1. Leadership’s willingness to succeed, with the capacity to innovate and implement. Although this seems a rather logical requirement, these virtues are less common than they should be.

  • High aspirations in the organization. We insisted that origin is not destiny, and that improvement was possible if people believe it and act accordingly. Puebla’s status as one of the poorest states in Mexico was a constant issue to overcome.
  • Top levels in the organization placed high priority on implementation, and maintained direct contact with schools and teachers. People became “goal oriented” instead of only praising “good efforts.”
  • Leadership created a friendly environment for innovation, giving serious consideration to new ideas and considering some mistakes as normal steps for improvement.

2. Clear, basic objectives with an education model as a reference for decision-making. With hard-to-dismiss and easy-to-communicate objectives, we adapted the experience from Ontario to look for attendance, graduation, and learning as priorities (APA Model):

  • Attendance (Asistencia) at school of every person 3 – 17 years old. In 2015, about 250,000 of a total 1.8M people in this age range were out of school in the state.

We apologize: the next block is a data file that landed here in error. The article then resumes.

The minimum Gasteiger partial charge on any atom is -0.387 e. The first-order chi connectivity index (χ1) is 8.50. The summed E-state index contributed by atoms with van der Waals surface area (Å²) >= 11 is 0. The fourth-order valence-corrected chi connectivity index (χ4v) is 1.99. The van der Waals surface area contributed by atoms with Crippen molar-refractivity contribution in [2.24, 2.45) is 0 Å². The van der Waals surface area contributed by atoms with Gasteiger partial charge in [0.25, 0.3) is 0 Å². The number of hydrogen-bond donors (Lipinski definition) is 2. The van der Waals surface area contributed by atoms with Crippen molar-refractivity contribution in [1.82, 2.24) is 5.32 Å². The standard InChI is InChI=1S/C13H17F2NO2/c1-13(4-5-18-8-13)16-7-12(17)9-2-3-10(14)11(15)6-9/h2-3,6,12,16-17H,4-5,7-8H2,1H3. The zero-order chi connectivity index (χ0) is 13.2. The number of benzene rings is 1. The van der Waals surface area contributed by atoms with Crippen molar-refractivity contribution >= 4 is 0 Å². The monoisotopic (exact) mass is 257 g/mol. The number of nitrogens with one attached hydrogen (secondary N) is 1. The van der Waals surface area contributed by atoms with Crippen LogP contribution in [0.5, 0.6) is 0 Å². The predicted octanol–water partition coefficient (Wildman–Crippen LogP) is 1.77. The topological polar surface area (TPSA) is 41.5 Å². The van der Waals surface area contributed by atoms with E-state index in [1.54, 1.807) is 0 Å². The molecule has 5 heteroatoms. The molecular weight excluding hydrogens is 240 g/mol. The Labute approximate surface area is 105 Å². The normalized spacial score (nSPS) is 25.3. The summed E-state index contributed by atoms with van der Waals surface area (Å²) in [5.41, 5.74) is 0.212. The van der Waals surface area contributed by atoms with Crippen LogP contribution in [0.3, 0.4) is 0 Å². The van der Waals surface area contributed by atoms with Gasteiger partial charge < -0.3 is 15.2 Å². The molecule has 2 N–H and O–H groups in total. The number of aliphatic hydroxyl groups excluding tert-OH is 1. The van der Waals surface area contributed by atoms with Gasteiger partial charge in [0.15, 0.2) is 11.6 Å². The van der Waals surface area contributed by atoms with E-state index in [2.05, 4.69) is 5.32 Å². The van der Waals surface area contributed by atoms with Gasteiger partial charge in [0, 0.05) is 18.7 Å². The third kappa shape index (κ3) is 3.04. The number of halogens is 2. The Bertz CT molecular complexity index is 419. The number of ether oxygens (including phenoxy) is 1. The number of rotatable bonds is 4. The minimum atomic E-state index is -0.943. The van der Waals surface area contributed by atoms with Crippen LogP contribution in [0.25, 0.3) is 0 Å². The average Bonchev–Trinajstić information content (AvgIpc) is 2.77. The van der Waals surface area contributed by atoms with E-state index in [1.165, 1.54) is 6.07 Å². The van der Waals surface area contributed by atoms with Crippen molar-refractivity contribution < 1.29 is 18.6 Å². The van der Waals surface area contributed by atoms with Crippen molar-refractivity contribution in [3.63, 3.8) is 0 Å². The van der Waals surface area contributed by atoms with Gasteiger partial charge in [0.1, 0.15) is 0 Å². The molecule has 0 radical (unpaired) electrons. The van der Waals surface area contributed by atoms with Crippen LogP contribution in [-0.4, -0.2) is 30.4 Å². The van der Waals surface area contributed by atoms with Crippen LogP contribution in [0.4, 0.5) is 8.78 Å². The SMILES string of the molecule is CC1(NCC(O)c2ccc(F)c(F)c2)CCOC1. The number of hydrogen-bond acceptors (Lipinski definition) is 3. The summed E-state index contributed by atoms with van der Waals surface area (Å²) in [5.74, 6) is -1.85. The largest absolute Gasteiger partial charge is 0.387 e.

• Graduation (Permanencia) of every student from upper secondary education. If retention and transition rates continue the same, only about 61% of primary school new students would graduate.
  • Learning (Aprendizaje) at least the minimum acceptable content in Spanish and math, according to the national assessment PLANEA. In 2017, one-third of students in 12th grade in Spanish, and two-thirds in math did not achieve this goal.

3. Well-defined strategies:

  • Targeting schools using national assessments (PLANEA). To ensure effective support, we only chose between 100 and 200 low-performing schools per level each year, with 100 or more students, (in order to increase efficacy and reduce teacher turnover risk) that were willing to participate. Most low-performing schools serve students with low socioeconomic status, thus making a strong impact on equity (Figure III).